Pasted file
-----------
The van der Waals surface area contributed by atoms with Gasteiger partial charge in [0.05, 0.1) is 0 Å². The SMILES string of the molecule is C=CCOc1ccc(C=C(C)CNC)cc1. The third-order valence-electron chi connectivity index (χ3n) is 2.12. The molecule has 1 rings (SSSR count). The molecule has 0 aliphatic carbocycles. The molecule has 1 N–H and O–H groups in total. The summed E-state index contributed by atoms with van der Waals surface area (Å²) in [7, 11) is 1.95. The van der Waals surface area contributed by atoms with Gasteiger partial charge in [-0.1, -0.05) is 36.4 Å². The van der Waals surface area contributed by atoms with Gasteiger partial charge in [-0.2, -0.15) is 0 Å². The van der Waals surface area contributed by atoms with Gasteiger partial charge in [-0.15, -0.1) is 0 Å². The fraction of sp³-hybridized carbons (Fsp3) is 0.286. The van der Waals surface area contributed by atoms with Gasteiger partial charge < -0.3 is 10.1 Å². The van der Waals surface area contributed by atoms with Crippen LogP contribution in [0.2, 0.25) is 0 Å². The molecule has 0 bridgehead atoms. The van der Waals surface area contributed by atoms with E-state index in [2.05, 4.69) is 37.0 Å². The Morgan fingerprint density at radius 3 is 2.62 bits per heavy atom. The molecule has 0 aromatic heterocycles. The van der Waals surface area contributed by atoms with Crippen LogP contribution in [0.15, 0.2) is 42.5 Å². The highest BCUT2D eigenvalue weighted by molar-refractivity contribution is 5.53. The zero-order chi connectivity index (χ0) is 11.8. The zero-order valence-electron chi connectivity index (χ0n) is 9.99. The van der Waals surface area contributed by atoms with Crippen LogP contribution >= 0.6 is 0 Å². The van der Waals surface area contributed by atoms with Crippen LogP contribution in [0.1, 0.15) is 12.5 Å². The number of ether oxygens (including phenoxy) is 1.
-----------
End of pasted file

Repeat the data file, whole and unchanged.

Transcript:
The van der Waals surface area contributed by atoms with Gasteiger partial charge in [0.05, 0.1) is 0 Å². The SMILES string of the molecule is C=CCOc1ccc(C=C(C)CNC)cc1. The third-order valence-electron chi connectivity index (χ3n) is 2.12. The molecule has 1 rings (SSSR count). The molecule has 0 aliphatic carbocycles. The molecule has 1 N–H and O–H groups in total. The summed E-state index contributed by atoms with van der Waals surface area (Å²) in [7, 11) is 1.95. The van der Waals surface area contributed by atoms with Gasteiger partial charge in [-0.1, -0.05) is 36.4 Å². The van der Waals surface area contributed by atoms with Gasteiger partial charge in [-0.2, -0.15) is 0 Å². The van der Waals surface area contributed by atoms with Gasteiger partial charge in [-0.15, -0.1) is 0 Å². The fraction of sp³-hybridized carbons (Fsp3) is 0.286. The van der Waals surface area contributed by atoms with Gasteiger partial charge < -0.3 is 10.1 Å². The van der Waals surface area contributed by atoms with Crippen LogP contribution in [0.2, 0.25) is 0 Å². The molecule has 0 bridgehead atoms. The van der Waals surface area contributed by atoms with E-state index in [2.05, 4.69) is 37.0 Å². The Morgan fingerprint density at radius 3 is 2.62 bits per heavy atom. The molecule has 0 aromatic heterocycles. The van der Waals surface area contributed by atoms with Crippen LogP contribution in [0.15, 0.2) is 42.5 Å². The highest BCUT2D eigenvalue weighted by molar-refractivity contribution is 5.53. The zero-order chi connectivity index (χ0) is 11.8. The zero-order valence-electron chi connectivity index (χ0n) is 9.99. The van der Waals surface area contributed by atoms with Crippen LogP contribution >= 0.6 is 0 Å². The van der Waals surface area contributed by atoms with Crippen LogP contribution in [0.1, 0.15) is 12.5 Å². The number of ether oxygens (including phenoxy) is 1.